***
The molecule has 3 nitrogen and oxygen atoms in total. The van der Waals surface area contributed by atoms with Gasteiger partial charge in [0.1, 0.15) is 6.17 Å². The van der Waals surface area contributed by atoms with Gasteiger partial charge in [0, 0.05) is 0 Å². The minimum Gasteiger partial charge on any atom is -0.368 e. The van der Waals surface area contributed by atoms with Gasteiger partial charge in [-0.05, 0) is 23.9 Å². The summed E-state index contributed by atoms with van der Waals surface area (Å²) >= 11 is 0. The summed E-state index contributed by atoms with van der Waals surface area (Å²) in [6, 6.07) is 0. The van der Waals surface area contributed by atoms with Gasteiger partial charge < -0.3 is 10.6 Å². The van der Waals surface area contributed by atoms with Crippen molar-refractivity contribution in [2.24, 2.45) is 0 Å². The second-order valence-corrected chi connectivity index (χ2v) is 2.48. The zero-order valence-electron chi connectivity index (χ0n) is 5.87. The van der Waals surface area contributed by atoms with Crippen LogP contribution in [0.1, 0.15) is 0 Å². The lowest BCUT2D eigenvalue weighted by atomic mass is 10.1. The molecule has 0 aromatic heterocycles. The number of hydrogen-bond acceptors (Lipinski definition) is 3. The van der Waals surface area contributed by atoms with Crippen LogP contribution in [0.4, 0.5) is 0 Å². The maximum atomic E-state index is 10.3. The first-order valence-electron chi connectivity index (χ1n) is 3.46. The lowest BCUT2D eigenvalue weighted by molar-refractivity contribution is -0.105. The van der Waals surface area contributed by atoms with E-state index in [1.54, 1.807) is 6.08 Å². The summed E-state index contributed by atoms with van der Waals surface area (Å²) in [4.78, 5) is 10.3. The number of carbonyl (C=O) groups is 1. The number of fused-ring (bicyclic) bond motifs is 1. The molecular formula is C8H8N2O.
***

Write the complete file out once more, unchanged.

The molecule has 3 nitrogen and oxygen atoms in total. The van der Waals surface area contributed by atoms with Gasteiger partial charge in [0.1, 0.15) is 6.17 Å². The van der Waals surface area contributed by atoms with Gasteiger partial charge in [0, 0.05) is 0 Å². The minimum Gasteiger partial charge on any atom is -0.368 e. The van der Waals surface area contributed by atoms with Gasteiger partial charge in [-0.05, 0) is 23.9 Å². The summed E-state index contributed by atoms with van der Waals surface area (Å²) >= 11 is 0. The summed E-state index contributed by atoms with van der Waals surface area (Å²) in [6, 6.07) is 0. The van der Waals surface area contributed by atoms with Gasteiger partial charge < -0.3 is 10.6 Å². The van der Waals surface area contributed by atoms with Crippen molar-refractivity contribution in [2.24, 2.45) is 0 Å². The second-order valence-corrected chi connectivity index (χ2v) is 2.48. The zero-order valence-electron chi connectivity index (χ0n) is 5.87. The van der Waals surface area contributed by atoms with Crippen LogP contribution in [0.1, 0.15) is 0 Å². The lowest BCUT2D eigenvalue weighted by atomic mass is 10.1. The molecule has 0 aromatic heterocycles. The number of hydrogen-bond acceptors (Lipinski definition) is 3. The van der Waals surface area contributed by atoms with Crippen LogP contribution in [0.4, 0.5) is 0 Å². The maximum atomic E-state index is 10.3. The first-order valence-electron chi connectivity index (χ1n) is 3.46. The lowest BCUT2D eigenvalue weighted by molar-refractivity contribution is -0.105. The van der Waals surface area contributed by atoms with E-state index in [1.54, 1.807) is 6.08 Å². The summed E-state index contributed by atoms with van der Waals surface area (Å²) in [4.78, 5) is 10.3. The number of carbonyl (C=O) groups is 1. The number of fused-ring (bicyclic) bond motifs is 1. The molecular formula is C8H8N2O.